Respecting diversity does not necessarily require respect for speech and actions that by any reasonable measure are racist, misogynistic, xenophobic, or which otherwise express a social outlook that is far out of step with an environment that aspires to tolerance and inclusion.
Those expressions are, in fact, the ones that are intolerant of diversity.
Zuckerberg’s argument boils down to this: confronting racism is a form of racism.
More defense for Thiel
Coincidentally or not, Zuckerberg’s post appeared right around the time The Week published an op-ed defending Thiel under the title, “Silicon Valley’s Shameful Purging of Peter Thiel.”
It was written by Pascal-Emmanuel Gobry, whose byline describes him as a “writer and fellow at the Ethics and Public Policy Center.”
According to the watchdog organization Sourcewatch, since its founding in 1976 EPPC has “functioned as the cutting edge of the neoconservative-driven culture war against progressive theology and secularism, and the associated effort to ensure right-wing control of the Republican Party.”
If you are assuming that the EPPC platform shapes Gobry’s defense, you will not be disappointed.
Here’s his lede:
If there are saints in the church of secular progressivism, the Hollywood Ten are surely among them.
Gobry goes on to argue that Thiel is facing the same kind of witch hunt that occurred during the height of the 1950’s anti-Communist witch hunts, which destroyed the careers of writers and other professionals.
However, Gobry overlooks a critical difference. The Hollywood Ten and other purported communists faced the full wrath and power of the federal government, under the instigation of U.S. Senator Joe McCarthy.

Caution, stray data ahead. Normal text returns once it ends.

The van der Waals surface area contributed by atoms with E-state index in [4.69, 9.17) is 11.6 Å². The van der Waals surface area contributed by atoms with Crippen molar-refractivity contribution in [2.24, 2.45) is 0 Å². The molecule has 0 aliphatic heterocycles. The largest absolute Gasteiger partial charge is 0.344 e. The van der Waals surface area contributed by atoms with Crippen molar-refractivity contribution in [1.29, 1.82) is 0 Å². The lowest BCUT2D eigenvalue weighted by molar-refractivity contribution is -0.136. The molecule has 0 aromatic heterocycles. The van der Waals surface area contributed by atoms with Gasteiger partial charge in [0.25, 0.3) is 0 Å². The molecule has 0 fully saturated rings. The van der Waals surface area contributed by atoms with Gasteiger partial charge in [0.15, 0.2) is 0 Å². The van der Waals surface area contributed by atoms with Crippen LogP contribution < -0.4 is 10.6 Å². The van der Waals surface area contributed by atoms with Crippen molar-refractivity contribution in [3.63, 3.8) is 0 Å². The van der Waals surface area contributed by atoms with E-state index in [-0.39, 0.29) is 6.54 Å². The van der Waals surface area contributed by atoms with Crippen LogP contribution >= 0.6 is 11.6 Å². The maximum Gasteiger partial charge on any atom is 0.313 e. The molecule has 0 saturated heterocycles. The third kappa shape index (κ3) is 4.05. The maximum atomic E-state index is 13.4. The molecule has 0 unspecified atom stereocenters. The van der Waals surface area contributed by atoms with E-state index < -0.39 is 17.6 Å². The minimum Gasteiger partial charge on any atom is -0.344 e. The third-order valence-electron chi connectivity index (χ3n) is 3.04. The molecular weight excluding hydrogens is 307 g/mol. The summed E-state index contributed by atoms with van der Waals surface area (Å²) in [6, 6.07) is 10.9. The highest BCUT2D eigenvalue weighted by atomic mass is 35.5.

So far, Thiel has faced only the judgement of his peers in business.
In fact, Gobry’s main complaint is not over any harassment of Thiel by the government. Gobry zeroes in on venture capitalist Ellen Pao, who earlier this week announced that her pro-diversity group Project Include would drop its relationship with startup funder YC, where Peter Thiel is described as a “part time, unpaid partner.”
In a powerful essay, Pao describes Thiel’s $1.25 million donation as the last straw in a list of questionable choices.
On his part, YC president Sam Altman has defended the Thiel relationship (while endorsing Hillary Clinton for president) along the same lines that Zuckerberg has taken:
The way we got into a situation with Trump as a major party nominee in the first place was by not talking to people who are very different than we are. The polarization of the country into two parallel political realities is not good for any of us. We should talk to each other more, not less.
Zuckerberg and Altman assume that “talking to people” will fix things, but they seem to assume that the repair will favor tolerance. That would be a pleasant outcome, but it is not necessarily the only outcome.
The Republican Party has been talking to people who are “very different” for a while now, and look where they ended up.
Zuckerberg has a right to defend Thiel. Many others, like Pao, have a right to disassociate themselves from someone presents a clear threat to a tolerant, civil society.
Pao sums it up (emphasis hers):
We agree that people shouldn’t be fired for their political views, but
this isn’t a disagreement on tax policy, this is advocating hatred and violence.
And donating $1.25 million is a lot more than speech.
Money is power.
Giving more power to someone whose ascension and behavior strike fear into so many people is unacceptable. His attacks on Black, Mexican, Asian, Muslim, and Jewish people, on women, and on others are more than just political speech; fueled by hate and encouraging violence, they make each of us feel unsafe.
Image credit: Peter Thiel on March 3, 2015 by JD Lasica via flickr.com, creative commons license.